Honors Theses and Capstones

Date of Award

Summer 2015

Project Type

Senior Honors Thesis

College or School



Occupational Therapy

Program or Major

Occupational Therapy

Degree Name

Bachelor of Science

First Advisor

Lou Ann Griswold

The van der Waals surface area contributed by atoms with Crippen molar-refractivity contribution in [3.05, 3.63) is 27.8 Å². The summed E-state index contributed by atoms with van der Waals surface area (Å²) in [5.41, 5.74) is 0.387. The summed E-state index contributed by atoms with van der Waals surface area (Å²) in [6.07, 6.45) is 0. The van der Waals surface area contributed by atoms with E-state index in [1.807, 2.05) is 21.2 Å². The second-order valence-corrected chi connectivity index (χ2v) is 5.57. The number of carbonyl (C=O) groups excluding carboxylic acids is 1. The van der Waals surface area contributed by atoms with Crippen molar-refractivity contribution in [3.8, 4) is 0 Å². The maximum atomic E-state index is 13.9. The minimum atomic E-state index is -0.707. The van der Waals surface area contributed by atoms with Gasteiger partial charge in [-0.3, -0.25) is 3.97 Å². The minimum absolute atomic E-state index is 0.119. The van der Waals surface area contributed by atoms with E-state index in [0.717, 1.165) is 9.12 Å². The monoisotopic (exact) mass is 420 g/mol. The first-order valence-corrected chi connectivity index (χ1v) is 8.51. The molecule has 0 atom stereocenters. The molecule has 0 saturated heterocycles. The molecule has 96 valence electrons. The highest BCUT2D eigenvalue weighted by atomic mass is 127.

Background. Persons with autism spectrum disorder (ASD) each have unique abilities and limitations, but all experience challenges interacting with others. Most studies examining intervention approaches to improve social interaction for children with ASD occur in artificial contexts and for short sessions over an extended period of time. Furthermore, effectiveness of intervention typically measures a child’s social competence by parent report (Reichow, Steiner & Volkmar, 2013; Case-Smith & Arbesman, 2008). Purpose. The purpose of this study was to evaluate the effectiveness of an intense one-week, natural camp designed to promote the quality of social interaction for 15 children with ASD. Methods. I measured change using the Evaluation of Social Interaction (ESI) (Fisher & Griswold, 2014), an objective measure of social interaction, based on observation in natural context before and after the camp. During camp, I observed activities and counselor strategies to support social interaction. Participants were observed twice before camp, to establish a baseline, and once after camp. Once all data was collected, I compared the ESI measures to the standard error for each evaluation to compare the change in quality of social interaction for each participant (Harvill, 1991). I also compared the difference of the means for the three times using t-tests. Results. There was no significant change between time 1 and 2 for any participants (t = .000; df 14; p≤ 1.000), establishing a baseline, but there was a significant difference between times 2 and 3 (t =-4.121, df = 14; p≤ = .001). Furthermore, participants with lower functioning ASD, demonstrated no difference between times 2 and 3 (t=-.752, df= 5, p≤ .486) while campers with higher functioning ASD did demonstrate a significant improvement between times 2 and 3 (t= -10.000, df = 8, p≤ .000). Camp activities and counselor strategies are presented as descriptive data, and modeling and cueing were strategies used predominately. Implications. The results of this study support the value of occupation-based intervention in a short period of time to influence the quality of social interaction in a natural context post intervention.